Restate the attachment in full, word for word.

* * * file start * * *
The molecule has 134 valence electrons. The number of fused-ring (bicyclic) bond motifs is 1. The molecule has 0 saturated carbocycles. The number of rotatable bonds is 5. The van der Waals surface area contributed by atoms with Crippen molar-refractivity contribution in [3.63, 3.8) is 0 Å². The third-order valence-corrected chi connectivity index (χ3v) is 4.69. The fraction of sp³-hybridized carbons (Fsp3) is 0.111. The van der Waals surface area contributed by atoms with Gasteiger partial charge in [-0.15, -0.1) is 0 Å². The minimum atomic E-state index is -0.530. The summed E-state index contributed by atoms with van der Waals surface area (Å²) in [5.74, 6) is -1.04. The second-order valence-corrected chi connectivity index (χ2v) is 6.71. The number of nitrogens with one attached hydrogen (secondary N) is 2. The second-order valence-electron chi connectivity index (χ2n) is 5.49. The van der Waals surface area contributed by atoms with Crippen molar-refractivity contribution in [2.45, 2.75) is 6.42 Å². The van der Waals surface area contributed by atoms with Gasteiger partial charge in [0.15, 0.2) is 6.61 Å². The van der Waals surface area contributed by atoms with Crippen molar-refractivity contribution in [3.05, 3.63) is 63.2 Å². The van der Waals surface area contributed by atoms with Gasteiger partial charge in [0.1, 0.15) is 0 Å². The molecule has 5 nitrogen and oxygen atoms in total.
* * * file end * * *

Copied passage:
The molecule has 134 valence electrons. The number of fused-ring (bicyclic) bond motifs is 1. The molecule has 0 saturated carbocycles. The number of rotatable bonds is 5. The van der Waals surface area contributed by atoms with Crippen molar-refractivity contribution in [3.63, 3.8) is 0 Å². The third-order valence-corrected chi connectivity index (χ3v) is 4.69. The fraction of sp³-hybridized carbons (Fsp3) is 0.111. The van der Waals surface area contributed by atoms with Gasteiger partial charge in [-0.15, -0.1) is 0 Å². The minimum atomic E-state index is -0.530. The summed E-state index contributed by atoms with van der Waals surface area (Å²) in [5.74, 6) is -1.04. The second-order valence-corrected chi connectivity index (χ2v) is 6.71. The number of nitrogens with one attached hydrogen (secondary N) is 2. The second-order valence-electron chi connectivity index (χ2n) is 5.49. The van der Waals surface area contributed by atoms with Crippen molar-refractivity contribution in [2.45, 2.75) is 6.42 Å². The van der Waals surface area contributed by atoms with Gasteiger partial charge in [0.15, 0.2) is 6.61 Å². The van der Waals surface area contributed by atoms with Crippen molar-refractivity contribution in [3.05, 3.63) is 63.2 Å². The van der Waals surface area contributed by atoms with Gasteiger partial charge in [0.1, 0.15) is 0 Å². The molecule has 5 nitrogen and oxygen atoms in total.